The situation, of course, is interrelated to the health issues because of the high incarceration rate of Australian Aboriginals and the impact that has on families, lifestyle et cetera. In 1991, of course, we had a Royal Commission into Aboriginal Deaths in Custody. But the Australian Institute of Criminology, in 2013, could still detail that, whilst Indigenous Australians constitute only 2½ per cent of our population, they constitute over a quarter of those in the adult prison population of the country. In the Northern Territory, they are 30 per cent of the people and 82 per cent of the prison population. In Western Australia, they are three per cent of the population but 38 per cent of adults in detention. Due to the over-representation, whilst the percentage of deaths of Indigenous people in detention is going down, in absolute numbers it is going up. Between 2008 and 2011, of 159 deaths in custody 33 were Indigenous Australians.

What is disturbing, and interrelated to the question of health and services, is the reason why many of those people are in detention. In New South Wales, a survey of the prison population showed that 55 per cent of Aboriginal and Torres Strait Islander men and 64 per cent of women had a drug use issue which related to the offence committed. Fifty-five per cent of Indigenous male detainees and 48 per cent of women had self-reported mental conditions. So to reduce assistance to the Aboriginal Legal Service, in a country which has such abysmal, disgraceful, internationally embarrassing levels of incarceration and deaths in custody, would not really seem to be a very valuable addition to countering the health problems.

Of course, there have been suggestions as to where we should go. In the Summary of Australian Indigenous health, the following were put forward as being amongst the emphases that this country should have:

having Indigenous Health Workers on staff

increasing the number of Indigenous people working in the health sector …

designing health promotion campaigns especially for Indigenous people

having culturally competent non-Indigenous staff

making important health services available in rural and remote locations (so Indigenous people living in rural and remote areas do not have to travel to cities, away from the support of their friends and families)

One of the other things that come out in all the health analyses in this country is that, if you have two people with a condition, the survival rate because of these factors for Indigenous Australians is very much lower. The other suggestion was:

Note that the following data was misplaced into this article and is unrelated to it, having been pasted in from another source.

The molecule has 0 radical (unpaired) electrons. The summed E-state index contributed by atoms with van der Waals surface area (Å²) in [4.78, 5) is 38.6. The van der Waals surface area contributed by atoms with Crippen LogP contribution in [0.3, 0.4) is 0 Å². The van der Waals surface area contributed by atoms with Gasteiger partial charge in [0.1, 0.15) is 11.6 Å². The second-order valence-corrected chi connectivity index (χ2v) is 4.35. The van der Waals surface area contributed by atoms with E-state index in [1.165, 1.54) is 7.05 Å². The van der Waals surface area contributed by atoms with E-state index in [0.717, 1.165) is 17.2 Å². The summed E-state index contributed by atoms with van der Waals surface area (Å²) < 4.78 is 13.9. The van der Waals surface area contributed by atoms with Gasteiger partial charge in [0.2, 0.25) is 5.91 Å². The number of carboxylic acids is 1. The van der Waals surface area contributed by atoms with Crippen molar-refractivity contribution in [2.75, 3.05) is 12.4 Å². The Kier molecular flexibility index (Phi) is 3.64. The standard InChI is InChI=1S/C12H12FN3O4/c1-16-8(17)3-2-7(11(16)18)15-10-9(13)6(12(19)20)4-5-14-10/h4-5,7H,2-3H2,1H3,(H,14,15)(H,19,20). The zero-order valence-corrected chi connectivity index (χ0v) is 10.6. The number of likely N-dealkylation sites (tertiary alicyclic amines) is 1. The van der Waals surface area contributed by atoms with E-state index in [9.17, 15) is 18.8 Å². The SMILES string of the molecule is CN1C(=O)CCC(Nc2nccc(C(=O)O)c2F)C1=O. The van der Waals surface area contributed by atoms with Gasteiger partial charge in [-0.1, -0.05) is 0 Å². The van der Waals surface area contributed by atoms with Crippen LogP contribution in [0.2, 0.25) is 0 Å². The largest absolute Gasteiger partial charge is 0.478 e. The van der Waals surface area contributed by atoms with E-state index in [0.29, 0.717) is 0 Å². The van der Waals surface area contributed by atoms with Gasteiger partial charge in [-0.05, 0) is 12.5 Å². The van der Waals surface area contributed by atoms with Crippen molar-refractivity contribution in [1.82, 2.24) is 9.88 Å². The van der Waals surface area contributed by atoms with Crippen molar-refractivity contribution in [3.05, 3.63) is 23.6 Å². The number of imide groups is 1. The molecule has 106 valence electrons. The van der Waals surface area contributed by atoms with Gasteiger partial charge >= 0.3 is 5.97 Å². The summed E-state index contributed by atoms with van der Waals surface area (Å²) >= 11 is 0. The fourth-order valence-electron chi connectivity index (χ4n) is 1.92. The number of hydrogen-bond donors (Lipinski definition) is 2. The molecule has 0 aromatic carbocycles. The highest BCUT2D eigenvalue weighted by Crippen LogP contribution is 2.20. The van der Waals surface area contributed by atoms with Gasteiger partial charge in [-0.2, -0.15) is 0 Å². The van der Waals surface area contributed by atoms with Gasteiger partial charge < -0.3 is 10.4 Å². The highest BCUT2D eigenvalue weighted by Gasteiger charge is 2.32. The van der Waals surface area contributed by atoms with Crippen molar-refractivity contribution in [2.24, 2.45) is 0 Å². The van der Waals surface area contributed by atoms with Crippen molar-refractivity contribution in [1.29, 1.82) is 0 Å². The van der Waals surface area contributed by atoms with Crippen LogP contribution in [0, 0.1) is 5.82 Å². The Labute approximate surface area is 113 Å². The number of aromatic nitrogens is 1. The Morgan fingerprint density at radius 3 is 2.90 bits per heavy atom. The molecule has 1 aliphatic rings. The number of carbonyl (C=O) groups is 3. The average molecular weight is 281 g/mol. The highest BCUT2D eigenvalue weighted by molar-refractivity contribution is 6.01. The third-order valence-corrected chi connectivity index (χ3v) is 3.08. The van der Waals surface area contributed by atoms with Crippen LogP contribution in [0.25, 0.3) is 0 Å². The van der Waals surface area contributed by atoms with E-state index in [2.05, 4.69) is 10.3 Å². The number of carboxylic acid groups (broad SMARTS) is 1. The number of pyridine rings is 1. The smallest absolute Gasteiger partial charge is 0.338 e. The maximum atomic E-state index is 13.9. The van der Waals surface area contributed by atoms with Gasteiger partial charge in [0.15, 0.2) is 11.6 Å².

funding health services so they are affordable for Indigenous people who might otherwise not be able to afford them.

We have mentioned many of the other health statistics, but I will just go through a few others in a disturbing picture.

In Australia's health 2014, by AIHW, under 'Indigenous health', the largest gap in death rates between Indigenous and non-Indigenous Australians was in circulatory disease deaths, followed by endocrine, metabolic and nutritional disorders. Indigenous Australians were five times as likely as non-Indigenous Australians to die from these. Indigenous children aged nought to four died at more than twice the rate of non-Indigenous children. After adjusting for differences in age structure and response rates, Indigenous Australians aged under 65 were more than twice as likely as non-Indigenous Australians to require assistance with daily activities because of disabilities. Two out of five Indigenous Australians aged 15 and over were current smokers. The proportion of Indigenous adults who smoke daily has decreased, of course, but is still disturbingly high.

In conclusion, there are some positives in this report. They do perhaps indicate that an emphasis on this—the fact that it is in the public domain, that people talk about it and that there is this annual discussion about it—has accomplished some gains. However, when we look at the poor base from which we are coming, when we look at international comparisons, when we look at the still very high mortality rates and the proportion of a wide variety of diseases, there is not much to really be joyful about. This does indicate a further need to focus on the issue, and it certainly will not be improved by very extensive cutbacks in expenditure in the area of Indigenous health in this first budget from the government.